News

Veterans honored despite the weather. Saturday, November 11 was an unseasonably cool day in Ghent, so the Veterans Day ceremony presented by the combined efforts of Ghent VFW Post 5933 and Chatham American Legion Post 42 was moved indoors to the Ghent VFW Post hall. It was the second annual joint Veterans Day program. Pictured, as the Ghent Band played the Star Spangled Banner, veterans Henry Craft, Ralph Ringer and Bill Wood saluted. Photo by David Lee

Youth program gets village funds and pays village fees

CHATHAM–The Village Board approved the Morris Memorial Association’s request last week to close Park Row for the annual Ray Barbuti Turkey Trot on Thanksgiving Day. The fee for closing the street will be $550.

Village Police Chief Peter Volkmann, who was at the board’s regular meeting November 9, said he would put the call out to members of the part-time force to find officers available to work during the event. Chief Volkmann said he had told representatives from the Morris about the fee to close the street for the race.

Fees for closing local streets are new this year. In May, the board adopted fees for closing Main Street and Park Row, as well as for using space at the Tracy Memorial Village Hall, and for using the village owned parking lots next the Tracy and at Depot Square, and the gazebo. Read more…

Hudson marks progress, wrestles with fight video policy

HUDSON–The Hudson City School District (HCSD) saw a 79% high school graduation rate in the 2016-17 school year, Superintendent Maria L. Suttmeier told the November 13 Board of Education meeting.

The meeting also included the announcement that the board needs to recruit a new member following a resignation and a discussion of revising restrictions on student use of cell phones on school property.

Dr. Suttmeier summarized how the district has met several of its goals for 2016-17 and its new goals for the 2017-18 school year. The chart below shows some of the items: Read more…

Residents wary of new Craryville store

COPAKE—A proposal to build a new gas station/convenience store at a busy Craryville intersection has many residents concerned about public safety there.

Barbara Smith of 405 Craryville Road spoke during the public comment portion of the November 9 Town Board meeting to ask the board to request that the state Department of Transportation perform a traffic study at the intersection of State Route 23, Craryville Road and County Route 7.

GRJH, Inc., proposes to build a new gas station/convenience store on the northwest corner of that intersection on the 1.7- acre parcel where the old Craryville supermarket once stood. Craryville is a hamlet in the Town of Copake. Read more…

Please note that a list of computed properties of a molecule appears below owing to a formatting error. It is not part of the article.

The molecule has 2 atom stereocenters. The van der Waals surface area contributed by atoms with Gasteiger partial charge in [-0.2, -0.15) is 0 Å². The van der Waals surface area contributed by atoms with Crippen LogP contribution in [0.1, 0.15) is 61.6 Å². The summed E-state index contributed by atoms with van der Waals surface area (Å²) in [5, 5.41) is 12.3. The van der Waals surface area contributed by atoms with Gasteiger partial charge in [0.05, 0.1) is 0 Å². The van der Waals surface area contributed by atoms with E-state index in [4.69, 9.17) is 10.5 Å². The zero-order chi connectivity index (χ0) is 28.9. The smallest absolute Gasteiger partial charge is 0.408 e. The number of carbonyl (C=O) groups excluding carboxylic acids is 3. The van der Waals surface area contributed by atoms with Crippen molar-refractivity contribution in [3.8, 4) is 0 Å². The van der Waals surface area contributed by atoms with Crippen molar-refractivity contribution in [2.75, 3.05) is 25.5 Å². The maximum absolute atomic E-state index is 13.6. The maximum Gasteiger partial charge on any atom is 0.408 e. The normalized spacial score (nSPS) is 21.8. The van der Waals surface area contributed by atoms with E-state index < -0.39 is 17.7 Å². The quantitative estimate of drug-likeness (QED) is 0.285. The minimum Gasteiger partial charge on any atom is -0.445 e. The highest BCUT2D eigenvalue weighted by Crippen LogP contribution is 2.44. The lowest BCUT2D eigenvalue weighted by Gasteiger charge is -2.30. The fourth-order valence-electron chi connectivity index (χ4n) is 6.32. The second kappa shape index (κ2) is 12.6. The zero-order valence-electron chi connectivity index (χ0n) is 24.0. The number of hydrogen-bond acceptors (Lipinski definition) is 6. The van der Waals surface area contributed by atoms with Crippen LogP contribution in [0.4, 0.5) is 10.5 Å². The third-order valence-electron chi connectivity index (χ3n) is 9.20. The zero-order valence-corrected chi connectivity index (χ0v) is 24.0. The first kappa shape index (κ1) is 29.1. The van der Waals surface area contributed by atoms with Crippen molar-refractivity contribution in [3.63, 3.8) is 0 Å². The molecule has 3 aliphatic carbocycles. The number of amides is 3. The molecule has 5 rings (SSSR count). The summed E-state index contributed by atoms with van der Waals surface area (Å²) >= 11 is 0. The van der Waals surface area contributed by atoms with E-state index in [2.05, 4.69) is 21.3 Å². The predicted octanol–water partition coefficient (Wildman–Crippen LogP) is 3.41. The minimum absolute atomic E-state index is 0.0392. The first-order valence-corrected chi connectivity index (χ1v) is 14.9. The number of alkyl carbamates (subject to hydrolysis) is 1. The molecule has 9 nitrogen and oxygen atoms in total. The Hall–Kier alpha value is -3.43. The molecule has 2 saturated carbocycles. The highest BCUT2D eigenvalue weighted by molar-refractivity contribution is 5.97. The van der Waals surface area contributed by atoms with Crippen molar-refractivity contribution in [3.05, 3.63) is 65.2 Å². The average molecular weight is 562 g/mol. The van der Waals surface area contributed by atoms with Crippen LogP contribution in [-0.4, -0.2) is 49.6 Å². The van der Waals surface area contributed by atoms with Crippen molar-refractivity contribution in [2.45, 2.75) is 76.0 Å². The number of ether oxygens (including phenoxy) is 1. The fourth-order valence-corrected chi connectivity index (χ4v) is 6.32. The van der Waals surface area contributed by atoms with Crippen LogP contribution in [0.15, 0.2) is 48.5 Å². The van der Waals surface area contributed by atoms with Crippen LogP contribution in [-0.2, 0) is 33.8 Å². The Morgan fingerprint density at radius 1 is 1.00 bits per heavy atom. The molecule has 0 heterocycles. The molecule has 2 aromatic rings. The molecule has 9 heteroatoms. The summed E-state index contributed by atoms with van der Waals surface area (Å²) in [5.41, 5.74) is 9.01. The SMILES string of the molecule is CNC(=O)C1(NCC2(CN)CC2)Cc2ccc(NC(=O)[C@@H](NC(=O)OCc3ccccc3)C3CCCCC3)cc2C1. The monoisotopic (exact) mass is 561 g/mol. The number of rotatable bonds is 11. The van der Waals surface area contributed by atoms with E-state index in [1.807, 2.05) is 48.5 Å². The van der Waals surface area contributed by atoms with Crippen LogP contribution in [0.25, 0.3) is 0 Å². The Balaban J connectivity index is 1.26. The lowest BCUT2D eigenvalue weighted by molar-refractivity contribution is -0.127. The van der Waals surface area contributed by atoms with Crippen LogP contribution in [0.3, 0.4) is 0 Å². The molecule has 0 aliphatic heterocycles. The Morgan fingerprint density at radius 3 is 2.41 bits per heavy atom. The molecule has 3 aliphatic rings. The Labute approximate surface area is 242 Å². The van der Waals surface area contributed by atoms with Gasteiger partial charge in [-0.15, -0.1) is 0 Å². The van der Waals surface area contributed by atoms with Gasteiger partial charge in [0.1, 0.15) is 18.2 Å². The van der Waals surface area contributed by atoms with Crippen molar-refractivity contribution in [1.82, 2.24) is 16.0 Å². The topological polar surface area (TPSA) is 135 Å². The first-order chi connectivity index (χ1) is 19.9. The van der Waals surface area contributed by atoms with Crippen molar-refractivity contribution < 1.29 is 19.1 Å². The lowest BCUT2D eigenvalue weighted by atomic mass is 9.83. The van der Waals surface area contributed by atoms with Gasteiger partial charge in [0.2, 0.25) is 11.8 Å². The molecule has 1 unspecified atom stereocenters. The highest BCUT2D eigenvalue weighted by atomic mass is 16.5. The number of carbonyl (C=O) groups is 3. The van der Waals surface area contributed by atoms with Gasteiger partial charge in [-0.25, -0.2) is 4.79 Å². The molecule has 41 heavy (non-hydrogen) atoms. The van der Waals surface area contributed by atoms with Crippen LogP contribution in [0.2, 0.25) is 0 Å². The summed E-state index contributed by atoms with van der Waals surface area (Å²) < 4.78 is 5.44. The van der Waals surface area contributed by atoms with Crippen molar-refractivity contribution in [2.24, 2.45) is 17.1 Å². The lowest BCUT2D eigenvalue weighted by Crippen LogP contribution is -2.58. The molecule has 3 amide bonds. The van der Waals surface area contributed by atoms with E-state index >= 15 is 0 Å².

K’hook OKs new solar regs

VALATIE–The Kinderhook Town Board has approved updated zoning regulations for solar energy equipment. At the board meeting Monday night, November 13, the board finally adopted the solar amendments after a review that stretched for more than a year and led to one change from the original proposal–removal of language that would have allowed the town Planning Board to use its discretion to waive some requirements.

Also this week the town announced that it has received 77 acres previously owned by the state. The land will be used for recreational purposes.

The board voted three-to-one to approve Local Law #1 of 2017, which updated the zoning laws on solar panels and other solar equipment, including solar farms, on properties in the town. Councilman Paul Voltz voted against the law, saying he supported the wording that was being deleted from one section of the zoning code. Board members Phil Bickerton and Tim Ooms agreed with the removal of the wording. Councilwoman Patsy Leader was not at the meeting. Supervisor Pat Grattan said he would vote for the revised law as a way to complete the changes. Read more…

Local farmers enlist robots to milk their cows

Reprinted with permission from the Times Union

VALATIE – At a farm in Columbia County that traces its roots to 1950, robots milk the cows.

The animals follow the scent of food through an enclosed route to the machines, which scan an identification tag for each one. While the cows eat, the robots work, extracting and monitoring the amount, quality, speed and temperature of the milk each cow produces. They don’t seem to mind the whirring machines, chewing calmly and swatting away flies with their tails.

The robots also record how much a cow eats, how often they are milked and how many steps they take a day. If something goes wrong, Eric Ooms gets a call from the robots. Read more…